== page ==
Goldman Sachs, the US investment bank, has agreed to pay the Malaysian government US$3.9bn to settle the 1MDB sovereign wealth fund fraud dating back to 2013.
The bank will pay back US$2.5bn in cash and has guaranteed to return assets worth US$1.4bn in exchange for the dropping of action against the bank in Malaysia.
Charges were laid against the bank in 2018 over its involvement in US$6.5bn worth of bond sales carried out by 1MDB of which a large chunk is said to have been siphoned off by a group including former Malaysian prime minister Najib Razak and financier Jho Low.
Goldman Sachs was accused of fraudulently promoting the bonds and misdirecting the proceeds as well as not acting to stop the misappropriation, which is said to have amounted to US$4.5bn of the money raised.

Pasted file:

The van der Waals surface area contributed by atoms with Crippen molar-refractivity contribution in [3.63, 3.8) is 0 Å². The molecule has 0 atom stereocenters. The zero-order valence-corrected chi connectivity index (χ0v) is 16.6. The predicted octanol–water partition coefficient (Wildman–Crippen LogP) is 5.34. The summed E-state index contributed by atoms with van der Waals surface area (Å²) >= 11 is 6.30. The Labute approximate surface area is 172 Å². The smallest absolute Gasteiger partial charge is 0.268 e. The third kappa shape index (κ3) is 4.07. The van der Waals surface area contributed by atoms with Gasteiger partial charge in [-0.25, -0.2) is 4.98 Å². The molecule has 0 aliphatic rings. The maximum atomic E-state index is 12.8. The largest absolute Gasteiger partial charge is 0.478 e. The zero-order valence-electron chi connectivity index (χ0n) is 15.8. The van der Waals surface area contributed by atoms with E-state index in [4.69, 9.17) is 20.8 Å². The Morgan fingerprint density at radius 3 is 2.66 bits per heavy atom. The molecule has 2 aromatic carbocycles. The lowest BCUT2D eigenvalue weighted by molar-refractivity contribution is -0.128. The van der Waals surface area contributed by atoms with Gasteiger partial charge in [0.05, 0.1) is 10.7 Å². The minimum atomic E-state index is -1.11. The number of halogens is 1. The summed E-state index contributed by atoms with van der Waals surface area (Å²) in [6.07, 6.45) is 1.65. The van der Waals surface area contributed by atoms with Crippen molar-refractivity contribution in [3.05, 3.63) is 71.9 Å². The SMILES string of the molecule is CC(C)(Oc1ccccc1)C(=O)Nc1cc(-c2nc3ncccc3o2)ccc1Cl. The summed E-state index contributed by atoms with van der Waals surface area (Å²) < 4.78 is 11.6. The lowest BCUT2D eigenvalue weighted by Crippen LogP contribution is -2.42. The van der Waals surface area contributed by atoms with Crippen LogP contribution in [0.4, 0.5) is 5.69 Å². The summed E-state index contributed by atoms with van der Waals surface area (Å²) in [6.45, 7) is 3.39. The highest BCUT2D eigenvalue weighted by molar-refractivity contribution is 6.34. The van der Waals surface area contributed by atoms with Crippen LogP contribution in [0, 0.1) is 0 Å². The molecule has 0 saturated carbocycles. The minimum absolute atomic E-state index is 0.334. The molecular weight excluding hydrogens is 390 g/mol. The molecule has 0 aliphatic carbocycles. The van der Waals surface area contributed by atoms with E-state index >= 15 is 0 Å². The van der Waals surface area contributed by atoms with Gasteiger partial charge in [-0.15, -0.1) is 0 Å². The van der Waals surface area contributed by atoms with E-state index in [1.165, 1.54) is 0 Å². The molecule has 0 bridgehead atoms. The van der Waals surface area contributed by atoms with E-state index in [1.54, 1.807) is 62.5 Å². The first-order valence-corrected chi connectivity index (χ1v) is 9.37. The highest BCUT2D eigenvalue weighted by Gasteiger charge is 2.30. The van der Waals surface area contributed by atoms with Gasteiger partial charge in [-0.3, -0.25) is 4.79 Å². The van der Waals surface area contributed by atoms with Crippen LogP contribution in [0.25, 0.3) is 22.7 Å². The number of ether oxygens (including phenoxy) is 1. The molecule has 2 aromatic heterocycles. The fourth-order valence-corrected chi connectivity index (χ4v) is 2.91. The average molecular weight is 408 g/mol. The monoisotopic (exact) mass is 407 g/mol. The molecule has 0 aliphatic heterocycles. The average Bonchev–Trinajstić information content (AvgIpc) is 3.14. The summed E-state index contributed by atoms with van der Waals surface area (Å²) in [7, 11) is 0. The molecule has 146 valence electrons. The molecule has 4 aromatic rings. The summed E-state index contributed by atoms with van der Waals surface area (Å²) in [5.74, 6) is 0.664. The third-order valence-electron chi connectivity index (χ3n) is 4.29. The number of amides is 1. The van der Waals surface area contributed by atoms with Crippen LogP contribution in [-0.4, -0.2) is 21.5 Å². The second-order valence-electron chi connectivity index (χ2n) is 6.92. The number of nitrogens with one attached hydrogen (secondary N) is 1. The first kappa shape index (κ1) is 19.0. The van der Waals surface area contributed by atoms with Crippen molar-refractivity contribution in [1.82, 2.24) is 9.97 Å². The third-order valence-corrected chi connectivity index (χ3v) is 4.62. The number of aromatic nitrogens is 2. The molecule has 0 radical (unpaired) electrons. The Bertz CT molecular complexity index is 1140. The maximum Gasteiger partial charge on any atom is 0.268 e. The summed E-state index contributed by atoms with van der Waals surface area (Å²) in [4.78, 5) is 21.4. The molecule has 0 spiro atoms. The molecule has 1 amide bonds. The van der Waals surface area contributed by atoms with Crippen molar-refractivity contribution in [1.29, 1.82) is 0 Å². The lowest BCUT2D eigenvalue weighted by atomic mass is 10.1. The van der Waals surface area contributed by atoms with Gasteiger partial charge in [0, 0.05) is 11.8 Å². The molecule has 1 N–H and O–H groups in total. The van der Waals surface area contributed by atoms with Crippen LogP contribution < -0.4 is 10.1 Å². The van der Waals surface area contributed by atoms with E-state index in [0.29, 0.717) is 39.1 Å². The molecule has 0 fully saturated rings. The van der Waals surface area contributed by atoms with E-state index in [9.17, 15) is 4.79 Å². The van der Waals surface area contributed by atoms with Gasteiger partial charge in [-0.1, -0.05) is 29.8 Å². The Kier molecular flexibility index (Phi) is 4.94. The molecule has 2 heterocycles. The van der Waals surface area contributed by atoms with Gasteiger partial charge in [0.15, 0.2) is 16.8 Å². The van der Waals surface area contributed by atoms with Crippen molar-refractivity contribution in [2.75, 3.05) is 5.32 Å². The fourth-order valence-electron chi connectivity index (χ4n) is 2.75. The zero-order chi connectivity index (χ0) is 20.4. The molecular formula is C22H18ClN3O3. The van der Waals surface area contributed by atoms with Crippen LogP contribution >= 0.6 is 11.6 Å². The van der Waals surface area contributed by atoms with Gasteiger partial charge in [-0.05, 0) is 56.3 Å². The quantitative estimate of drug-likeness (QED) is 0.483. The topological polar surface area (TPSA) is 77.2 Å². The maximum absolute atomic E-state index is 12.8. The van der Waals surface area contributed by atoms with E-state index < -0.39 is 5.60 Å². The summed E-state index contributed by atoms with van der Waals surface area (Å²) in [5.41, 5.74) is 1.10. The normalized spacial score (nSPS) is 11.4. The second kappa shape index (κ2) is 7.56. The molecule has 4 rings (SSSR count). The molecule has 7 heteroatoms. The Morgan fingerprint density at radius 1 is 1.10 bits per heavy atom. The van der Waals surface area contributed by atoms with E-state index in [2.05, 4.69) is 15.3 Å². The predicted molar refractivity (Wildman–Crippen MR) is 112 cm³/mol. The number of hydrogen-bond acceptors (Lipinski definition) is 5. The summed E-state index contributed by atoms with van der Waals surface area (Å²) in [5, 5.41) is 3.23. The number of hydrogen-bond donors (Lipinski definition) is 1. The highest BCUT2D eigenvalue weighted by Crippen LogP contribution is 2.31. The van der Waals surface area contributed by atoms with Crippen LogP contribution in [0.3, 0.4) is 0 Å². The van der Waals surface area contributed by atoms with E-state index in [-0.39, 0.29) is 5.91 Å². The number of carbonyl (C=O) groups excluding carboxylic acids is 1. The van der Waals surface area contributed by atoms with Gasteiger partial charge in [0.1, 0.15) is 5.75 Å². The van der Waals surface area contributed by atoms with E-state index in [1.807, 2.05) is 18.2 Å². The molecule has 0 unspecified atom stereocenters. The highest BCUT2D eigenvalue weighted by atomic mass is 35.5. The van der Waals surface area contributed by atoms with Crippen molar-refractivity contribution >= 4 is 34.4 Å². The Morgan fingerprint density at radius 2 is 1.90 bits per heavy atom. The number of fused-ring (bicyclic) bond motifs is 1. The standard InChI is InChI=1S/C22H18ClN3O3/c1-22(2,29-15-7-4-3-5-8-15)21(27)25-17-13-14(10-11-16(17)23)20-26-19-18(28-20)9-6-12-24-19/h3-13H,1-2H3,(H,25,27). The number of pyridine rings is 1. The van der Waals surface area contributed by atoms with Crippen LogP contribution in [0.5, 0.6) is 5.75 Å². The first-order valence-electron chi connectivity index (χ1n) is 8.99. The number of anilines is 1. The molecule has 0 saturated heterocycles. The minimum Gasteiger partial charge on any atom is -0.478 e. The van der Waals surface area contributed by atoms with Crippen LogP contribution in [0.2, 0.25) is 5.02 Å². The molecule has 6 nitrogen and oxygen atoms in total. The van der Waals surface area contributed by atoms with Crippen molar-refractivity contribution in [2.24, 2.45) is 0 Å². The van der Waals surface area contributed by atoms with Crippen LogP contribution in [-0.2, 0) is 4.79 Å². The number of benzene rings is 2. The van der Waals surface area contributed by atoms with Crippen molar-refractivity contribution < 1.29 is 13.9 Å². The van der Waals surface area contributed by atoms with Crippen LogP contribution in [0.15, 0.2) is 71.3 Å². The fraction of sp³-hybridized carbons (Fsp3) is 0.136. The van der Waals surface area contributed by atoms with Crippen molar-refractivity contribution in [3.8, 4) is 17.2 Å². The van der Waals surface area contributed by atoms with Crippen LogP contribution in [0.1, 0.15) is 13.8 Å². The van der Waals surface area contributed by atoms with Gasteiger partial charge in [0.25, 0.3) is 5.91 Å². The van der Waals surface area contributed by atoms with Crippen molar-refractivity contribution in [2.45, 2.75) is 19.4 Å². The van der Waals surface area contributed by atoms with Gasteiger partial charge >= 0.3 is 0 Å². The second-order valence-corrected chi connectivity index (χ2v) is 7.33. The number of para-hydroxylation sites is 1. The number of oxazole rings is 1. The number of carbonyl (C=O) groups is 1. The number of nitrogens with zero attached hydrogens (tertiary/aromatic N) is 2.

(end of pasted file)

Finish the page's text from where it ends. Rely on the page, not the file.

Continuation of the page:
Prosecutors said the proceeds were used to buy yachts, artwork, New York condominiums and even helped to fund the Wolf of Wall Street movie.
Criminal charges have been brought against Razak and Low, while Tim Leissner, Goldman Sach’s head of Asia at the time of the scandal pleaded guilty in 2018 to conspiracy to launder money.
In a statement, Goldman Sachs said the settlement “is an important step towards putting the 1MDB matter behind us and will help enable the Malaysian government to move forward with additional recovery efforts and to execute on its economic priorities”.
“There are important lessons to be learned from this situation, and we must be self-critical to ensure that we only improve from the experience.”
Malaysia has already received a payment from the US Department of Justice and said the money from that and Goldman Sachs would be returned to its people.